Before he became the University of Oregon's president, Dave Frohnmayer spearheaded an effort as a legislator to revamp Oregon's public-records law in 1979. As attorney general in the 1980s, he was a strong advocate for that law and shedding light on how public money gets spent.

But Frohnmayer seems more devoted these days to hiding records from the public, including plans to build a $200 million basketball arena with public financing. We're calling foul and naming Frohnmayer this week's Rogue.

First came Frohnmayer's refusal to turn over records sought by The Oregonian on revenue from UO's sports-marketing contracts. Attorney General Hardy Myers upheld that refusal, ruling such contracts are protected trade secrets.

Frohnmayer's latest snub to openness is a delay in fulfilling another request from The O. This time the daily wants records on how the school chose the contractors to build its new hoops palace. The arena will be built with $200 million in state-supported bonds, backed by a $100 million pledge from Nike President Phil Knight.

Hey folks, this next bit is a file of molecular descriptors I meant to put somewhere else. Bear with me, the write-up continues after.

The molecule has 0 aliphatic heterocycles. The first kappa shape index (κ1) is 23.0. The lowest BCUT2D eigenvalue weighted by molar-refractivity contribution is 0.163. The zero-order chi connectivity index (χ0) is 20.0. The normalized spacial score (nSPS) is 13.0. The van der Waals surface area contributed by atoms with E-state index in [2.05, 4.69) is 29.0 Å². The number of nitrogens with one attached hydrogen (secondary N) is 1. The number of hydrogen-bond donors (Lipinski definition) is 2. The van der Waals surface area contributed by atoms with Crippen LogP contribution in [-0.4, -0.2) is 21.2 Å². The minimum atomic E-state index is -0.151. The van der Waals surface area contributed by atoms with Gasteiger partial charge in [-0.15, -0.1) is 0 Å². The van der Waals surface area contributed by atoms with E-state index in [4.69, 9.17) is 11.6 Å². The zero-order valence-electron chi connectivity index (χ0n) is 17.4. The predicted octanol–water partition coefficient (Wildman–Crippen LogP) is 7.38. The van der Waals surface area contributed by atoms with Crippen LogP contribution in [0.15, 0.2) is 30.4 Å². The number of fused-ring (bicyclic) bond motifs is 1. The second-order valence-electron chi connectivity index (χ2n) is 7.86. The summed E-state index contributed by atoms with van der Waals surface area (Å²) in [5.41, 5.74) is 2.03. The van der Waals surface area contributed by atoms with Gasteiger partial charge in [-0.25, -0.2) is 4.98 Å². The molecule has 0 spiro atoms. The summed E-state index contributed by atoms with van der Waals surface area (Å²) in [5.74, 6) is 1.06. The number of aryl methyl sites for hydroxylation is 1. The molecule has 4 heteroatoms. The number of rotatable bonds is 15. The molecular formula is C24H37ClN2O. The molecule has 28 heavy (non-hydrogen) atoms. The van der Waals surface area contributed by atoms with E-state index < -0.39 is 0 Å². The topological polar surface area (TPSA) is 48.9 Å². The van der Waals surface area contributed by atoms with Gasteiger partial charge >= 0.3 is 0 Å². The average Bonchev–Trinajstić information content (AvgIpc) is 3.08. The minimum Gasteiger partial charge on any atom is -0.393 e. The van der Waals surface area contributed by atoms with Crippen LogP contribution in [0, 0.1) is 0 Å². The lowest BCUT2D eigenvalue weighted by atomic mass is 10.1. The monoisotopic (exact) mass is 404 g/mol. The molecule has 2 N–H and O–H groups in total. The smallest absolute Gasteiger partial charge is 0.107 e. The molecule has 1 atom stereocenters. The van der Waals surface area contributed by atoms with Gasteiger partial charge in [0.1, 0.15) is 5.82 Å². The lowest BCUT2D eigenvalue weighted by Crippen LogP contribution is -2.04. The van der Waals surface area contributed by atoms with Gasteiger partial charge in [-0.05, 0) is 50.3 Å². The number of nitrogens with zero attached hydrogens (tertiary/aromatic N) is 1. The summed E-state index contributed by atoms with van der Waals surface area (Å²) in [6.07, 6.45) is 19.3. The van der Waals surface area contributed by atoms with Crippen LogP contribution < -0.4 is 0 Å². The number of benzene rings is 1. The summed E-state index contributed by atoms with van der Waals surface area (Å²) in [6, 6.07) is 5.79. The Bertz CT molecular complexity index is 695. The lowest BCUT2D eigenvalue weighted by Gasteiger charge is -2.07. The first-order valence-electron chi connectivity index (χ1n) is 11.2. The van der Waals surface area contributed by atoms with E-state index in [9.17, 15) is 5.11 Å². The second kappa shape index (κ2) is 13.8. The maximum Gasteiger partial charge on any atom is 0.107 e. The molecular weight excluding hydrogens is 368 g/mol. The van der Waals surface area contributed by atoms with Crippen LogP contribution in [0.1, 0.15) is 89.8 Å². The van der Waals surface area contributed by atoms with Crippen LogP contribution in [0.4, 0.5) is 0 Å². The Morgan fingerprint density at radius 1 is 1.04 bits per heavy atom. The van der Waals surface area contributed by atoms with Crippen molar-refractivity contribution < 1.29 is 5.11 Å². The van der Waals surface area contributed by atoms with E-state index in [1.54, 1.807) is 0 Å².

Those records haven't yet been turned over and may never be. That's because the UO Foundation formed a nonprofit group headed by Howard Slusher, Knight's consigliere, to choose the contractors. And such groups aren't subject to public-records laws, as Frohnmayer knows very well, since he helped write the law.

Frohnmayer says he approved forming the nonprofit, but not to conceal records. And he denies turning his back on his dedication to openness.

"The law is what it is," he says. "The reason a private foundation is being used for these purposes, frankly, is that it saves a ton of money. And that matters."

Looks like a rim shot to us.